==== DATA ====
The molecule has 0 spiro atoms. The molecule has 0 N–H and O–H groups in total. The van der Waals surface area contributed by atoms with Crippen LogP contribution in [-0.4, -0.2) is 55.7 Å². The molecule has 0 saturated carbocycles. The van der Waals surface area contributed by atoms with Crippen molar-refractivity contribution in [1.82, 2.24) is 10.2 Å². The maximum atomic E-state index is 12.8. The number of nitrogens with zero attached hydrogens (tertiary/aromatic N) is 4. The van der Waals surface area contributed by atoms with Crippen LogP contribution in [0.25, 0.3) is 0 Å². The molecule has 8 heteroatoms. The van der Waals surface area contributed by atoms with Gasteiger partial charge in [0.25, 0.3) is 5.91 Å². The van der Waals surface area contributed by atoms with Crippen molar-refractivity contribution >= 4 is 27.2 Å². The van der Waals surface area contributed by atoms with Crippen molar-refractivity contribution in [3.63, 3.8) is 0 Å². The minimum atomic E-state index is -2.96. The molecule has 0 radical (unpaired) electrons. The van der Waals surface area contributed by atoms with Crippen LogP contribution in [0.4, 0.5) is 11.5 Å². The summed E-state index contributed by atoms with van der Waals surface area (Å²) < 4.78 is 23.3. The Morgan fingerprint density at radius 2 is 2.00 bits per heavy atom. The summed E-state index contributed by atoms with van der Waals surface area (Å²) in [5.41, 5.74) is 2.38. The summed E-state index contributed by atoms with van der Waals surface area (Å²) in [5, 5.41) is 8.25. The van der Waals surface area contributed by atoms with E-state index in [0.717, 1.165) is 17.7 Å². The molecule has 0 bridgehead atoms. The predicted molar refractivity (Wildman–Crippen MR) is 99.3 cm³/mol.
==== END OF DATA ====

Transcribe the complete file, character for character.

The molecule has 0 spiro atoms. The molecule has 0 N–H and O–H groups in total. The van der Waals surface area contributed by atoms with Crippen LogP contribution in [-0.4, -0.2) is 55.7 Å². The molecule has 0 saturated carbocycles. The van der Waals surface area contributed by atoms with Crippen molar-refractivity contribution in [1.82, 2.24) is 10.2 Å². The maximum atomic E-state index is 12.8. The number of nitrogens with zero attached hydrogens (tertiary/aromatic N) is 4. The van der Waals surface area contributed by atoms with Crippen LogP contribution in [0.25, 0.3) is 0 Å². The molecule has 8 heteroatoms. The van der Waals surface area contributed by atoms with Gasteiger partial charge in [0.25, 0.3) is 5.91 Å². The van der Waals surface area contributed by atoms with Crippen molar-refractivity contribution >= 4 is 27.2 Å². The van der Waals surface area contributed by atoms with Crippen molar-refractivity contribution in [3.63, 3.8) is 0 Å². The minimum atomic E-state index is -2.96. The molecule has 0 radical (unpaired) electrons. The van der Waals surface area contributed by atoms with Crippen LogP contribution in [0.4, 0.5) is 11.5 Å². The summed E-state index contributed by atoms with van der Waals surface area (Å²) < 4.78 is 23.3. The Morgan fingerprint density at radius 2 is 2.00 bits per heavy atom. The summed E-state index contributed by atoms with van der Waals surface area (Å²) in [5.41, 5.74) is 2.38. The summed E-state index contributed by atoms with van der Waals surface area (Å²) in [5, 5.41) is 8.25. The van der Waals surface area contributed by atoms with E-state index in [0.717, 1.165) is 17.7 Å². The molecule has 0 bridgehead atoms. The predicted molar refractivity (Wildman–Crippen MR) is 99.3 cm³/mol.